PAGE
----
A drive through the “doughnut areas” between downtown Indianapolis and the suburbs might not seem like the most inspirational of treks for an artist. But Marc Jacobson has found inspiration along such well-travelled routes as Keystone Avenue.
The oil on canvas painting “Back Alley, Keystone” depicts an alley in muted tones, as if viewed during the twilight hours. You can barely make out in the sky some streaks of crimson hinting at the sun’s presence below the horizon. A blurry effect that mimics the perspective that you might have viewing such a scene from inside a moving car; a wall behind a dumpster, mostly painted whit, fails to hide the previous coating on the wall in shades of brown and gray. The painterly streaks of white, of course, come from Jacobson’s own brush.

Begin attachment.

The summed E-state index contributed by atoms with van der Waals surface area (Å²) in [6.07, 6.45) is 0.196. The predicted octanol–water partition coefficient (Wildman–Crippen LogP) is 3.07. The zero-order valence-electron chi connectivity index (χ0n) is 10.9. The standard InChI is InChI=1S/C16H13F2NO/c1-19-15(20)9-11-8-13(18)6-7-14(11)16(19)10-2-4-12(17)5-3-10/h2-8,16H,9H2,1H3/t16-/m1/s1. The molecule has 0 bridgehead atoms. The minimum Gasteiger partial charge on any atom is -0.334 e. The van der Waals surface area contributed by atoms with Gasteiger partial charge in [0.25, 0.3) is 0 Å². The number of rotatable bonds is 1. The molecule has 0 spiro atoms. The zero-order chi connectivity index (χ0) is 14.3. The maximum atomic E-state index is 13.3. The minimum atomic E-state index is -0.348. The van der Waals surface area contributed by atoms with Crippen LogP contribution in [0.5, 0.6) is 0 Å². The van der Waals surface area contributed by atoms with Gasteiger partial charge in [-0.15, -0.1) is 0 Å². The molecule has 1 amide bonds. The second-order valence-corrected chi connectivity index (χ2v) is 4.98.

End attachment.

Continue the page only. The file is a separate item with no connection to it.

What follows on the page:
His oil on panel “Glendale” depicting a parking lot outside the Glendale shopping mall, transforms the familiar into the strange and oddly inviting. The colors are also muted here, except for the mall itself, which glows like a beacon off in the right-hand corner.
There couldn’t be a more perfect venue for such art than the City Gallery, which is dedicated to revitalizing Indy’s “doughnut” neighborhoods. At City Gallery at the Harrison Center for the Arts through Feb. 24.